Unlocking the Functionality of Radar Beacons (RACON)


Unlocking the Functionality of Radar Beacons (RACON)

Unlocking the Functionality of Radar Beacons (RACON)

By:Sealite | October 18, 2021

In the marine industry a RACON (RAdar beaCON) is used by ports and harbour authorities to help mariners easily identify the location of fixed or floating Aids to Navigation.

The IMO also refers to Racon as radar transponders, that operate by receiving/transmitting data using Morse code, when a radar signal is identified. The signal is transmitted at the same frequency as that of the triggering radar, enabling the coded navigational signal to automatically appear on a ships radar.

Where is Racon used?

Racon transmission is extremely accurate and of great assistance to mariners on approach. Racon is normally used in high-risk areas to highlight critical assets such as:

  • Lighthouses or large navigational buoys
  • Landfall and obstructed coastlines
  • Offshore platforms and structures
  • Leading lines, traffic separation or traffic routing schemes
  • New or unchartered hazards
  • Centre and turning points to navigate large vessels

What benefits does Racon offer?

The primary benefit of using Racon as a connectivity option is its availability. The device will transmit in almost any type of weather, unaffected by fog or poor weather and sea conditions. The Racon signal appears alongside other radar signals on the bridge of the ship, helping the mariner to make navigational decisions.

Mariners love a Racon because of its range, reliability, availability, and visibility.

Racon range and transmission

Racons are a highly responsive, single piece device that transmits to the more common X-band (10GHz) and/or S-band (3GHz) frequencies for more specialized applications.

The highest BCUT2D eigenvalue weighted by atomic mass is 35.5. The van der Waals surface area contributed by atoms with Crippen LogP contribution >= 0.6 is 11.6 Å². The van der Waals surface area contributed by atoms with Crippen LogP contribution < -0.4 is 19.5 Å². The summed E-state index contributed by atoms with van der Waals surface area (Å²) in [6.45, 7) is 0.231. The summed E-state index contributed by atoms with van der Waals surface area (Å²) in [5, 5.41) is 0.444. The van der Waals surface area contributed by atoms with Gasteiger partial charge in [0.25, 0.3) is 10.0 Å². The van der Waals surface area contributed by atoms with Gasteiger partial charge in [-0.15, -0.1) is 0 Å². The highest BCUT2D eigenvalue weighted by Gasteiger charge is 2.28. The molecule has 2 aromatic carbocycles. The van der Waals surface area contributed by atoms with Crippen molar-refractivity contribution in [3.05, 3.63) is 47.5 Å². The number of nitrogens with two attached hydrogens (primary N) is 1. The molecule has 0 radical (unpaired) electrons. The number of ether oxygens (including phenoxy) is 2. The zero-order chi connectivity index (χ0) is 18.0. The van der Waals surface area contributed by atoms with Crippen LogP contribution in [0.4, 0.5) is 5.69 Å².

The Racon range is line-of-sight, typically greater than 15NM. This is substantially longer than your typical Aid to Navigation. For an optimum operating range, ensure there is a clear line of view, as any obstruction can hinder the performance of the Racon signal.

Technical parameters

The technical parameters of a racon are the:

  • Antenna – size dependent on the transmission band
  • Receiver – frequency, blocking period, primary radar pulse length
  • Transmitter – frequency
  • Response – Delay after receipt, identification coding (Morse letter), duration

A Racon is normally battery powered (12V) and recharged by solar panels. They are easy to program onsite via connection to the RS232 communication port using a laptop computer. Once installed and commissioned, little ongoing maintenance of the Racon is required.

Sealite are pleased to announce the addition of the HEKLEO-2XSR Racon to our standard range of products. It can be supplied and integrated into Sealite’s customized and bespoke solutions for fixed shore beacons or packaged with our marine lanterns and large buoy solutions. We offer proven system integration and sound power management for a wide range of marine Aids to Navigation projects.

Look out for the official product release, coming soon!